A complicated conflict in a faraway foreign land isn’t likely to compete for attention with the frenzied presidential election and unabated coronavirus crisis gripping this nation. But American citizens — and especially American policymakers — should focus on the spiraling violence in the disputed Nagorno-Karabakh region of Azerbaijan.

Most profoundly, for humanitarian reasons: The fighting is the fiercest since initial post-Soviet era war broke out in the 1990s, when the dispute erupted in the ethnic Armenia enclave in western Azerbaijan.

Today, the enmity is just as intense, but the weaponry is more lethal. Drones and more powerful artillery are being deployed against combatants and civilians alike. To date, more than 700 soldiers and an undetermined number of citizens of Armenian descent have been killed. Azerbaijan has not officially reported its casualty count, but it’s likely to he high, too. And scores more have been uprooted from their homes amid the COVID-19 pandemic.

The conflict is geopolitically consequential, too, and risks broadening into a wider regional war. It’s already devolved into a proxy fight between Russia, which backs Armenia (but has sold arms to Azerbaijan, too) and Turkey, which staunchly backs Azerbaijan. And because Turkey is a NATO nation, Western allies — especially the U.S. — can’t afford to let domestic distractions detract from diplomatic efforts that are essential to at least get to a durable cease fire, let alone a lasting Armenia-Azerbaijan accord.

A diplomatic international infrastructure is already in place via the Organization for Security and Cooperation in Europe’s Minsk Group, in which co-chairs Russia, France and the U.S. have long sought a negotiated Nagorno-Karabakh solution. Washington has joined Moscow and Paris in calls for a cease-fire and negotiations, and Secretary of State Mike Pompeo is set to separately meet with his Armenian and Azerbaijani counterparts on Friday. The challenges for Minsk Group countries and other nations “is to develop a package of positive and negative incentives that make negotiations look better than fighting: carrots and sticks, such as promises of aid or threats of limits to relationships, economic and otherwise (such as through sanctions),” according to Olga Oliker, the program director for Europe and Central Asia for the International Crisis Group. The Brussels-based Oliker added in an e-mail exchange with an editorial writer that an international mission “could provide unbiased ground truth about what’s going on in an atmosphere of dueling narratives, and also help calm matters.” Any potential “peacekeeping mission would also require the parties to agree to its deployment and to, in fact, first create a peace that could be kept.”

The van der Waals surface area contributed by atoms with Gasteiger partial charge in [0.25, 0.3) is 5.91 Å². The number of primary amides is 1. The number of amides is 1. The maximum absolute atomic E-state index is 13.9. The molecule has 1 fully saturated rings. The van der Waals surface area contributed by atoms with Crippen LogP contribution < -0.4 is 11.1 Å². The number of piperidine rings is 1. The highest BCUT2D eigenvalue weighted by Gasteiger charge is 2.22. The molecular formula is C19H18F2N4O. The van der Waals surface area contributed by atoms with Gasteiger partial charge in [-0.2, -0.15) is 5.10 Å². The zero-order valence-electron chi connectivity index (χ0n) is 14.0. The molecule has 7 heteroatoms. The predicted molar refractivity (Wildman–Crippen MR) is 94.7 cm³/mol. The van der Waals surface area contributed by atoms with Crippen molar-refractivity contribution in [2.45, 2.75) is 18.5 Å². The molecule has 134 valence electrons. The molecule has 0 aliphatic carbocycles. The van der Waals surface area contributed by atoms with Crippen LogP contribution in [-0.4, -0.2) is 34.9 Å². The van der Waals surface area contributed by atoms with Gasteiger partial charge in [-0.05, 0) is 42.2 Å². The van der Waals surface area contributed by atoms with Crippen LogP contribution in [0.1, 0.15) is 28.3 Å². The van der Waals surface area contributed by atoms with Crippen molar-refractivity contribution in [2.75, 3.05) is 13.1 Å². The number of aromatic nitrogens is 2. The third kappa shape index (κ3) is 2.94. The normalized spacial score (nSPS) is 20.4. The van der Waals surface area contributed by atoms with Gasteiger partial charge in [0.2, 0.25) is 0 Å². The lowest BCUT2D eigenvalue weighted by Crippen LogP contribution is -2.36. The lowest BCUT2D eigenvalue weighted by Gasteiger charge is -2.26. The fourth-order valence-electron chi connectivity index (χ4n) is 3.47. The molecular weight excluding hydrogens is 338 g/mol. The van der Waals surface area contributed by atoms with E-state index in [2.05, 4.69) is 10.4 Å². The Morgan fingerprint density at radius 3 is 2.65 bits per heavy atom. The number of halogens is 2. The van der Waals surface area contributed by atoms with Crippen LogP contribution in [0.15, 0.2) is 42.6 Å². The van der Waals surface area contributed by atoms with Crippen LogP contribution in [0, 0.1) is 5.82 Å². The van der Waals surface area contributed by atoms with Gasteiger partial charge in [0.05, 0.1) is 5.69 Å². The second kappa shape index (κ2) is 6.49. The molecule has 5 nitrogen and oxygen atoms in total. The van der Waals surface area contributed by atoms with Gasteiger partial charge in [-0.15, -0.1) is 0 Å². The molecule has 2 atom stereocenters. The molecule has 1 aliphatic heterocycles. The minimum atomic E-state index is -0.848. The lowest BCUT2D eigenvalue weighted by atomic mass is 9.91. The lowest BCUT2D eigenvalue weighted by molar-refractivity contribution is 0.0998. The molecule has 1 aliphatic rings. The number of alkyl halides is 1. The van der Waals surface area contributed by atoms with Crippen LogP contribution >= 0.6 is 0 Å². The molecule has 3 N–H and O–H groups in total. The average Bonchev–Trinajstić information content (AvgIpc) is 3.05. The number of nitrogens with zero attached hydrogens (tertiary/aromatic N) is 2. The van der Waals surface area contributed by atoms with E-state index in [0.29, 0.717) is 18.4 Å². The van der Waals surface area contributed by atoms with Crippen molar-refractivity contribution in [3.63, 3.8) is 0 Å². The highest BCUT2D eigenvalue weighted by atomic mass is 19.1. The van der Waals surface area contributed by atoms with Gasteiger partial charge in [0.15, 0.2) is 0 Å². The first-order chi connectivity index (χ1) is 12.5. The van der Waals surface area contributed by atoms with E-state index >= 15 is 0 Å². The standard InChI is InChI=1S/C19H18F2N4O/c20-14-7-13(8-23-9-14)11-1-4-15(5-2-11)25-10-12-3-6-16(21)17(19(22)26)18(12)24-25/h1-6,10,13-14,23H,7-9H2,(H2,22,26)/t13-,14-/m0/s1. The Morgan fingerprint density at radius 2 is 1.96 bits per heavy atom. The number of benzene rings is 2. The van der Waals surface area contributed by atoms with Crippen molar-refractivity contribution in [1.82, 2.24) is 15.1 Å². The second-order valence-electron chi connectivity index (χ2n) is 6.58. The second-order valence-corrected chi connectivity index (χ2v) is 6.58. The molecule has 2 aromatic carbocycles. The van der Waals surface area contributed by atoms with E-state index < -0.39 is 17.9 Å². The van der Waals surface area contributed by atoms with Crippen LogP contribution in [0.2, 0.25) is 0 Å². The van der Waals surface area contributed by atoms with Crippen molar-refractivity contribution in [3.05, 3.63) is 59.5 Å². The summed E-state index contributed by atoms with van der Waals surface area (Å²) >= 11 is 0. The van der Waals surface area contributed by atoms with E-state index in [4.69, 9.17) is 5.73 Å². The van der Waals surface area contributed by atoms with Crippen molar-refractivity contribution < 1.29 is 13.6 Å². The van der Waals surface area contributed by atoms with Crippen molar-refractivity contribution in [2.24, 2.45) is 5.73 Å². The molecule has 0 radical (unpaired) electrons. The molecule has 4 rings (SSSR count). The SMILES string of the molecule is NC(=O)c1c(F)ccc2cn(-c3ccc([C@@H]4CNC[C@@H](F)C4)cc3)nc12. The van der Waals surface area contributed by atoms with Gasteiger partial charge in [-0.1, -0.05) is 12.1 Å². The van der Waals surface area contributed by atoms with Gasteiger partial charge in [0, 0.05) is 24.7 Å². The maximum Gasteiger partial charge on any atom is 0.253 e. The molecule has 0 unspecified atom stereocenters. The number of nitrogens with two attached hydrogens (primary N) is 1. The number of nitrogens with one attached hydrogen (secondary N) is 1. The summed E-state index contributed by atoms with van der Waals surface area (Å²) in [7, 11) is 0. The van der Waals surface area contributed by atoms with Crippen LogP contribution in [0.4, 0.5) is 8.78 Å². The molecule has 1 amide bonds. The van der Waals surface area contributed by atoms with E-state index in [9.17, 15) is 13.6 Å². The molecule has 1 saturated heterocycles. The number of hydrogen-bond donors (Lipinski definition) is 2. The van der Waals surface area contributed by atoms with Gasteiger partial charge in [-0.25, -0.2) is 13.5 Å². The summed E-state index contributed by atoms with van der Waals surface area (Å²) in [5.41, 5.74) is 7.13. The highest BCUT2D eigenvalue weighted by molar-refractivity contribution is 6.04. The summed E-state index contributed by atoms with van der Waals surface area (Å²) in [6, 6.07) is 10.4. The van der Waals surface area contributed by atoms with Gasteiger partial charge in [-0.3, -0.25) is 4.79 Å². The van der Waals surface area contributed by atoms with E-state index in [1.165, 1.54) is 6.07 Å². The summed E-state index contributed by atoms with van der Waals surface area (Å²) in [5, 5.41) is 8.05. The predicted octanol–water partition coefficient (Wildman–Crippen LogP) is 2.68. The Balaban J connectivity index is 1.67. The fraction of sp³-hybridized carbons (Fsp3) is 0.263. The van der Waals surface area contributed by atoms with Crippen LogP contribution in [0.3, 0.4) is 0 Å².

Oliker said U.S. envoys historically have “engaged actively in shuttle diplomacy and worked closely with Russia, as well as France and others, to develop and suggest ideas. In the region, officials have told Crisis Group staff that they felt that the United States was not paying much attention in recent years.”

There is “some U.S. activity, but more would be good,” John Herbst, director of the Eurasia Center at the Atlantic Council, told an editorial writer. Herbst, a former U.S. ambassador to Ukraine and Uzbekistan, added that the U.S. has a direct security and economic interest in peace in the Caucasus.

Diplomacy has previously worked, Oliker said, and “here, America’s reputation and global heft can be useful. Moreover, simply by paying attention, the U.S. and other countries show that the conflict, and the region, is not irrelevant to the rest of the world.”

Indeed, on humanitarian and geopolitical grounds, the conflict is not only relevant, but essential, and the rest of the world, led in part by the U.S., can and should help prevent further bloodshed in an already shaken world.